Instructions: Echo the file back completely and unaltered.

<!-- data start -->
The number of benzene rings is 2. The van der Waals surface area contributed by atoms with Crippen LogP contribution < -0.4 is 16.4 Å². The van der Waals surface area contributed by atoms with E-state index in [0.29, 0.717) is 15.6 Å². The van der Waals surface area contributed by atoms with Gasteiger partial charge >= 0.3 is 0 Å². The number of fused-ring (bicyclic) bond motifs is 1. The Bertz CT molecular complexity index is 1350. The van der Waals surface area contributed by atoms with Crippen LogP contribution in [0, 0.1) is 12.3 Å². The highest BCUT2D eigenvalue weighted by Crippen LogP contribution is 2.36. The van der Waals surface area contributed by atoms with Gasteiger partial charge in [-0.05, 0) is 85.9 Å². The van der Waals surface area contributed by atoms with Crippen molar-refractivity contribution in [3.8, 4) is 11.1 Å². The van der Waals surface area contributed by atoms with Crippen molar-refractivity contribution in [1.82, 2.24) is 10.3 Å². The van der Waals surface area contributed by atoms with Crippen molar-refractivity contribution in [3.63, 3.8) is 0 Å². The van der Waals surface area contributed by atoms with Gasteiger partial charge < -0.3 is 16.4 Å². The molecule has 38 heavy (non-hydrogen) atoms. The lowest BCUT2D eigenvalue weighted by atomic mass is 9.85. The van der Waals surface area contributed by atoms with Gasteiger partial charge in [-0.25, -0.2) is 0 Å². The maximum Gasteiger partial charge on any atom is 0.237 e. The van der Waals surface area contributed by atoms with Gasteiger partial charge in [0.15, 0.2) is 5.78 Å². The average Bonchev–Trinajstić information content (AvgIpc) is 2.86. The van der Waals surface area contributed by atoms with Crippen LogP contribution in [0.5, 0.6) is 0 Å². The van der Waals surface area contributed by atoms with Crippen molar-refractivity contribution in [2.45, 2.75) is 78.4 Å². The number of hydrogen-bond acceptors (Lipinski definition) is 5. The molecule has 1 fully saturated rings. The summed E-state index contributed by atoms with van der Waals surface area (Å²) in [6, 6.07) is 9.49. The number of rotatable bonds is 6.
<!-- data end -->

The number of benzene rings is 2. The van der Waals surface area contributed by atoms with Crippen LogP contribution < -0.4 is 16.4 Å². The van der Waals surface area contributed by atoms with E-state index in [0.29, 0.717) is 15.6 Å². The van der Waals surface area contributed by atoms with Gasteiger partial charge >= 0.3 is 0 Å². The number of fused-ring (bicyclic) bond motifs is 1. The Bertz CT molecular complexity index is 1350. The van der Waals surface area contributed by atoms with Crippen LogP contribution in [0, 0.1) is 12.3 Å². The highest BCUT2D eigenvalue weighted by Crippen LogP contribution is 2.36. The van der Waals surface area contributed by atoms with Gasteiger partial charge in [-0.05, 0) is 85.9 Å². The van der Waals surface area contributed by atoms with Crippen molar-refractivity contribution in [3.8, 4) is 11.1 Å². The van der Waals surface area contributed by atoms with Crippen molar-refractivity contribution in [1.82, 2.24) is 10.3 Å². The van der Waals surface area contributed by atoms with Crippen molar-refractivity contribution in [3.63, 3.8) is 0 Å². The van der Waals surface area contributed by atoms with Gasteiger partial charge < -0.3 is 16.4 Å². The molecule has 38 heavy (non-hydrogen) atoms. The lowest BCUT2D eigenvalue weighted by atomic mass is 9.85. The van der Waals surface area contributed by atoms with Gasteiger partial charge in [-0.25, -0.2) is 0 Å². The maximum Gasteiger partial charge on any atom is 0.237 e. The van der Waals surface area contributed by atoms with Gasteiger partial charge in [0.15, 0.2) is 5.78 Å². The average Bonchev–Trinajstić information content (AvgIpc) is 2.86. The van der Waals surface area contributed by atoms with Crippen LogP contribution in [0.5, 0.6) is 0 Å². The van der Waals surface area contributed by atoms with Crippen molar-refractivity contribution in [2.45, 2.75) is 78.4 Å². The number of hydrogen-bond acceptors (Lipinski definition) is 5. The molecule has 1 fully saturated rings. The summed E-state index contributed by atoms with van der Waals surface area (Å²) in [6, 6.07) is 9.49. The number of rotatable bonds is 6.